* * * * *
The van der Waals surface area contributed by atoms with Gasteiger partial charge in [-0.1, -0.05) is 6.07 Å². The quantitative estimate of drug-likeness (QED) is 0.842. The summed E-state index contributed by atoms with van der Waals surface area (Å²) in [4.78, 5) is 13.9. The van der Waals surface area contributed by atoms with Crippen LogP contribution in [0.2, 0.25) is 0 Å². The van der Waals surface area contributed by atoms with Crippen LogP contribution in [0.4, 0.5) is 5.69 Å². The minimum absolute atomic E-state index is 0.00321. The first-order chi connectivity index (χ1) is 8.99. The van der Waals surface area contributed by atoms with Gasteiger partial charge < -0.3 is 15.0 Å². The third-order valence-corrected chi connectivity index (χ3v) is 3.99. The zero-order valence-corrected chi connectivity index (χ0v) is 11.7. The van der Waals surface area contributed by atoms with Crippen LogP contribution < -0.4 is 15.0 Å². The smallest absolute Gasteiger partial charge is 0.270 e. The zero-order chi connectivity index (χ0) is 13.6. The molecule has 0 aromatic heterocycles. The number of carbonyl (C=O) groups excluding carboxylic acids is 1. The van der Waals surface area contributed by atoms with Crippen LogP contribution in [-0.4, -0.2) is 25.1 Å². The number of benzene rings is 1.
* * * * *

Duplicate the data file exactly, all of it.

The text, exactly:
The van der Waals surface area contributed by atoms with Gasteiger partial charge in [-0.1, -0.05) is 6.07 Å². The quantitative estimate of drug-likeness (QED) is 0.842. The summed E-state index contributed by atoms with van der Waals surface area (Å²) in [4.78, 5) is 13.9. The van der Waals surface area contributed by atoms with Crippen LogP contribution in [0.2, 0.25) is 0 Å². The van der Waals surface area contributed by atoms with Crippen LogP contribution in [0.4, 0.5) is 5.69 Å². The minimum absolute atomic E-state index is 0.00321. The first-order chi connectivity index (χ1) is 8.99. The van der Waals surface area contributed by atoms with Gasteiger partial charge < -0.3 is 15.0 Å². The third-order valence-corrected chi connectivity index (χ3v) is 3.99. The zero-order valence-corrected chi connectivity index (χ0v) is 11.7. The van der Waals surface area contributed by atoms with Crippen LogP contribution < -0.4 is 15.0 Å². The smallest absolute Gasteiger partial charge is 0.270 e. The zero-order chi connectivity index (χ0) is 13.6. The molecule has 0 aromatic heterocycles. The number of carbonyl (C=O) groups excluding carboxylic acids is 1. The van der Waals surface area contributed by atoms with Crippen LogP contribution in [-0.4, -0.2) is 25.1 Å². The number of benzene rings is 1.